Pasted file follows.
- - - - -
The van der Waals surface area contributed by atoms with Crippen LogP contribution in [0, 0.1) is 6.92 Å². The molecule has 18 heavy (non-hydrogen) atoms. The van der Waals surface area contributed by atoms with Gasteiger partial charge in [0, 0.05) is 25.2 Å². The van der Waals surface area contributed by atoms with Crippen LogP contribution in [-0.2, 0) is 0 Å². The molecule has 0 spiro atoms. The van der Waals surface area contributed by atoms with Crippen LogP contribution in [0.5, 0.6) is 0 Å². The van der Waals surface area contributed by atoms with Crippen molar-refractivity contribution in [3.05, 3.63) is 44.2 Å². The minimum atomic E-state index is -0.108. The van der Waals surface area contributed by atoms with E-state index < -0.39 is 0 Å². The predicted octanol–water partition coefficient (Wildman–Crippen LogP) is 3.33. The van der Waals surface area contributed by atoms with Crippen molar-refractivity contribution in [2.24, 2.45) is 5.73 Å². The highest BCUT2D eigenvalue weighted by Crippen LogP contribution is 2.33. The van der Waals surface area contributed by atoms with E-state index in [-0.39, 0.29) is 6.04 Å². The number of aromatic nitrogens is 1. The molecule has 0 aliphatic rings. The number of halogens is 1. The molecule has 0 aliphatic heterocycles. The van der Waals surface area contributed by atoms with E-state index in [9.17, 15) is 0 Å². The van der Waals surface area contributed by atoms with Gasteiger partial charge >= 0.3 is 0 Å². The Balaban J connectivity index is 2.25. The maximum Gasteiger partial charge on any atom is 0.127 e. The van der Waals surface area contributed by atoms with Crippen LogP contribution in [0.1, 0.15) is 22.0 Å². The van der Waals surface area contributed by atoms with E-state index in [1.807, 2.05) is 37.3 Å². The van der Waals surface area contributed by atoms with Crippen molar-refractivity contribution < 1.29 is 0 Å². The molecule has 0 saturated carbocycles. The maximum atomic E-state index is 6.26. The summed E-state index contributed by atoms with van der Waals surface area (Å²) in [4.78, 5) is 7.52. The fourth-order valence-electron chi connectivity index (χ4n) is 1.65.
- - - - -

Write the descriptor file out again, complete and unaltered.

The van der Waals surface area contributed by atoms with Crippen LogP contribution in [0, 0.1) is 6.92 Å². The molecule has 18 heavy (non-hydrogen) atoms. The van der Waals surface area contributed by atoms with Gasteiger partial charge in [0, 0.05) is 25.2 Å². The van der Waals surface area contributed by atoms with Crippen LogP contribution in [-0.2, 0) is 0 Å². The molecule has 0 spiro atoms. The van der Waals surface area contributed by atoms with Crippen LogP contribution in [0.5, 0.6) is 0 Å². The van der Waals surface area contributed by atoms with Crippen molar-refractivity contribution in [3.05, 3.63) is 44.2 Å². The minimum atomic E-state index is -0.108. The van der Waals surface area contributed by atoms with E-state index < -0.39 is 0 Å². The predicted octanol–water partition coefficient (Wildman–Crippen LogP) is 3.33. The van der Waals surface area contributed by atoms with Crippen molar-refractivity contribution in [2.24, 2.45) is 5.73 Å². The highest BCUT2D eigenvalue weighted by Crippen LogP contribution is 2.33. The van der Waals surface area contributed by atoms with E-state index in [-0.39, 0.29) is 6.04 Å². The number of aromatic nitrogens is 1. The molecule has 0 aliphatic rings. The number of halogens is 1. The molecule has 0 aliphatic heterocycles. The van der Waals surface area contributed by atoms with E-state index in [9.17, 15) is 0 Å². The van der Waals surface area contributed by atoms with Gasteiger partial charge >= 0.3 is 0 Å². The Balaban J connectivity index is 2.25. The maximum Gasteiger partial charge on any atom is 0.127 e. The van der Waals surface area contributed by atoms with Crippen LogP contribution in [0.1, 0.15) is 22.0 Å². The van der Waals surface area contributed by atoms with E-state index in [1.807, 2.05) is 37.3 Å². The van der Waals surface area contributed by atoms with Crippen molar-refractivity contribution < 1.29 is 0 Å². The molecule has 0 saturated carbocycles. The maximum atomic E-state index is 6.26. The summed E-state index contributed by atoms with van der Waals surface area (Å²) in [4.78, 5) is 7.52. The fourth-order valence-electron chi connectivity index (χ4n) is 1.65.